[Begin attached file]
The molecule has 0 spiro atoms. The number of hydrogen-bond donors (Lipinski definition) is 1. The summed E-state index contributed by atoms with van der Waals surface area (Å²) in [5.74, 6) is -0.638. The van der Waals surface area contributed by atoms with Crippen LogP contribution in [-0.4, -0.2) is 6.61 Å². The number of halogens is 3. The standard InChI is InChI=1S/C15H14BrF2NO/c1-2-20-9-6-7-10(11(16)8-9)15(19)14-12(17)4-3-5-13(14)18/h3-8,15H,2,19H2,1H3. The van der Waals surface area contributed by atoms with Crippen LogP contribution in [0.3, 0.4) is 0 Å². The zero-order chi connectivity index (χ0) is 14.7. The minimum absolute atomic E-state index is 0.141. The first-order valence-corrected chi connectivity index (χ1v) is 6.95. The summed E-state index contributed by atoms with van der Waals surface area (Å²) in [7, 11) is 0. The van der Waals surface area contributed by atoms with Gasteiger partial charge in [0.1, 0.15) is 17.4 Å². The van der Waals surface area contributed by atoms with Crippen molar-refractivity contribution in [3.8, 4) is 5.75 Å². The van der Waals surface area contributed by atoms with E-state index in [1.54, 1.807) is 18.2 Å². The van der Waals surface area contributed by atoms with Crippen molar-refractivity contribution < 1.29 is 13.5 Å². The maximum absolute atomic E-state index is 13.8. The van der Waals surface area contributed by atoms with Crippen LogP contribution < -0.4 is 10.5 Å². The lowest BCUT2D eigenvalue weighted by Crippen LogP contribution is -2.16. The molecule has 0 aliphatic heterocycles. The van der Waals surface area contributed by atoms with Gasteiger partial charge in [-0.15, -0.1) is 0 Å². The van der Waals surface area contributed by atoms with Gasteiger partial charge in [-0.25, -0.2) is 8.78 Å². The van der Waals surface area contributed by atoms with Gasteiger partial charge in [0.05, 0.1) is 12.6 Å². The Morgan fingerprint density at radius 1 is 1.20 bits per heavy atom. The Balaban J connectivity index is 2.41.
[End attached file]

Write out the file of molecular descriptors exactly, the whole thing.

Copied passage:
The molecule has 0 spiro atoms. The number of hydrogen-bond donors (Lipinski definition) is 1. The summed E-state index contributed by atoms with van der Waals surface area (Å²) in [5.74, 6) is -0.638. The van der Waals surface area contributed by atoms with Crippen LogP contribution in [-0.4, -0.2) is 6.61 Å². The number of halogens is 3. The standard InChI is InChI=1S/C15H14BrF2NO/c1-2-20-9-6-7-10(11(16)8-9)15(19)14-12(17)4-3-5-13(14)18/h3-8,15H,2,19H2,1H3. The van der Waals surface area contributed by atoms with Crippen LogP contribution in [0.3, 0.4) is 0 Å². The zero-order chi connectivity index (χ0) is 14.7. The minimum absolute atomic E-state index is 0.141. The first-order valence-corrected chi connectivity index (χ1v) is 6.95. The summed E-state index contributed by atoms with van der Waals surface area (Å²) in [7, 11) is 0. The van der Waals surface area contributed by atoms with Gasteiger partial charge in [0.1, 0.15) is 17.4 Å². The van der Waals surface area contributed by atoms with Crippen molar-refractivity contribution in [3.8, 4) is 5.75 Å². The van der Waals surface area contributed by atoms with E-state index in [1.54, 1.807) is 18.2 Å². The van der Waals surface area contributed by atoms with Crippen molar-refractivity contribution < 1.29 is 13.5 Å². The maximum absolute atomic E-state index is 13.8. The van der Waals surface area contributed by atoms with Crippen LogP contribution < -0.4 is 10.5 Å². The lowest BCUT2D eigenvalue weighted by Crippen LogP contribution is -2.16. The molecule has 0 aliphatic heterocycles. The van der Waals surface area contributed by atoms with Gasteiger partial charge in [-0.15, -0.1) is 0 Å². The van der Waals surface area contributed by atoms with Gasteiger partial charge in [-0.25, -0.2) is 8.78 Å². The van der Waals surface area contributed by atoms with Gasteiger partial charge in [0.05, 0.1) is 12.6 Å². The Morgan fingerprint density at radius 1 is 1.20 bits per heavy atom. The Balaban J connectivity index is 2.41.